There’s something incredible about learning you’re not alone. That there really are other people out there who process the world in much the same way you do. People whose eyes won’t glaze over when you dive deep into theoretical discussions, who won’t panic when you suggest a new perspective on traditional ideas, and who think talking about the future framed in all of human history is a great way to spend their afternoons.

I think Intuitives need other Intuitives around. I grew up with Intuitive siblings, eventually made several Intuitive friends, and now have the Intuitive Awakening group on Facebook. For close relationships, matching on your Intuition/Sensing preference is going to make it much easier to identify with and understand the other person. And I’m pretty sure any Intuitive with Intuitive friends or family is nodding their heads while reading this. We crave the opportunity to connect with other people who will understand us and validate our way of processing the world. It’s part of being human.

Inaccurate Sensing Stereotypes

But we can take our need for Intuitive connection to an unfortunate extreme and decide that other Intuitives are the only people worth talking with. People with this mindset say that Sensing types are too superficial, too selfish, too close-minded, and too judgemental for them to really connect with (a claim that is, when you think about it, an example of the mindset they’re accusing Sensors of having). Continue reading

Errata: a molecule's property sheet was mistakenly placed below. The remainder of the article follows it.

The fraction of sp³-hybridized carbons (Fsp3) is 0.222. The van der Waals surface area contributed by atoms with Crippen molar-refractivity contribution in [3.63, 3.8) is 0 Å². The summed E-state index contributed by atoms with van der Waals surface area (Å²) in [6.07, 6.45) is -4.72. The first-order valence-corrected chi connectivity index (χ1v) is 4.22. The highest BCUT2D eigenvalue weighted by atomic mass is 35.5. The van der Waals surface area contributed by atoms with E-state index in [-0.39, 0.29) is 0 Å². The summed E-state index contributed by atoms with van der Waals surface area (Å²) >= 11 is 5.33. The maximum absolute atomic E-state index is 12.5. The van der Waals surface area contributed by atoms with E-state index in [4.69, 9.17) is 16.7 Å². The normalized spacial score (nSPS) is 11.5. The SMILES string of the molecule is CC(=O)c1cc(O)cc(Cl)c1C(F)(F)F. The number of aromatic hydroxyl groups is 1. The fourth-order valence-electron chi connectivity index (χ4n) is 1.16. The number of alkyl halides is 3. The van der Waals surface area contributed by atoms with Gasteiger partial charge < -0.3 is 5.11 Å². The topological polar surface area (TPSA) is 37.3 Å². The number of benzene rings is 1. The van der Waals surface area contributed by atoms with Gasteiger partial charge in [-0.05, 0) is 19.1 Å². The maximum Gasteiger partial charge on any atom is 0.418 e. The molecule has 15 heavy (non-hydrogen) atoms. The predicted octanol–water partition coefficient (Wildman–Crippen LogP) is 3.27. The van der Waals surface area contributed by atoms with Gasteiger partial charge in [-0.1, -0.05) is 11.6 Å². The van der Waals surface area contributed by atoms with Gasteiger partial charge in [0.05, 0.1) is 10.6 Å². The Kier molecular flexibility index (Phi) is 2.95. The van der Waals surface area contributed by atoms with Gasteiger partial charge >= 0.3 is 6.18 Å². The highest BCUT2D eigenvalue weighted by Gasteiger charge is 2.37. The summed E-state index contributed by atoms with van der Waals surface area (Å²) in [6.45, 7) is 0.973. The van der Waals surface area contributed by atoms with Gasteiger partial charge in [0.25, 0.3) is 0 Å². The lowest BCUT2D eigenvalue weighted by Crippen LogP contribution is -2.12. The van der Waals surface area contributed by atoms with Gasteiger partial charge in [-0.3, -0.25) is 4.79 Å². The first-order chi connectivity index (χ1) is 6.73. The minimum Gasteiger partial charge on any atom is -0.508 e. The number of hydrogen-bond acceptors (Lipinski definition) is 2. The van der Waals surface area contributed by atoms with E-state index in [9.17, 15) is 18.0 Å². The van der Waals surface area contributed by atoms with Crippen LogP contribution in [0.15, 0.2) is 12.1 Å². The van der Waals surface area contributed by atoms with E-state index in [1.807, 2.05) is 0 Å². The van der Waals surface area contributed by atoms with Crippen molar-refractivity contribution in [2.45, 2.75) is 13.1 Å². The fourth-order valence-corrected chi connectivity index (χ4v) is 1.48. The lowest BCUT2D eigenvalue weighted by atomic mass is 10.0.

My Abiding Love For Fluffy Blankets, And Other Quirky Ways The Less-Developed Sides Of Our Personalities Show Up

There are very few things I enjoy more than bringing home a new blanket and burrowing deep into its soft, fluffy folds. The Big One throws from Kohls are my particular weakness — oversized, incredibly soft, and occasionally on sale for $10. I can’t get enough of them. They’re scattered around the house. I rarely sit down even in the summer without draping one over my legs. I sleep with one inside my sheets so I can feel the soft plushness against my skin.

If you’re familiar with Myers-Briggs personality types and what I just shared about fluffy blankets was all you had to go from in typing me, you’d probably say I was a Sensing type. After all, S-types are the ones that pay attention to and enjoy sensory details. Intuitive are too head-in-the-clouds to care about things like this (if you want to be hard on them) or they have “better things to think about” (if you’re more of an intuition snob).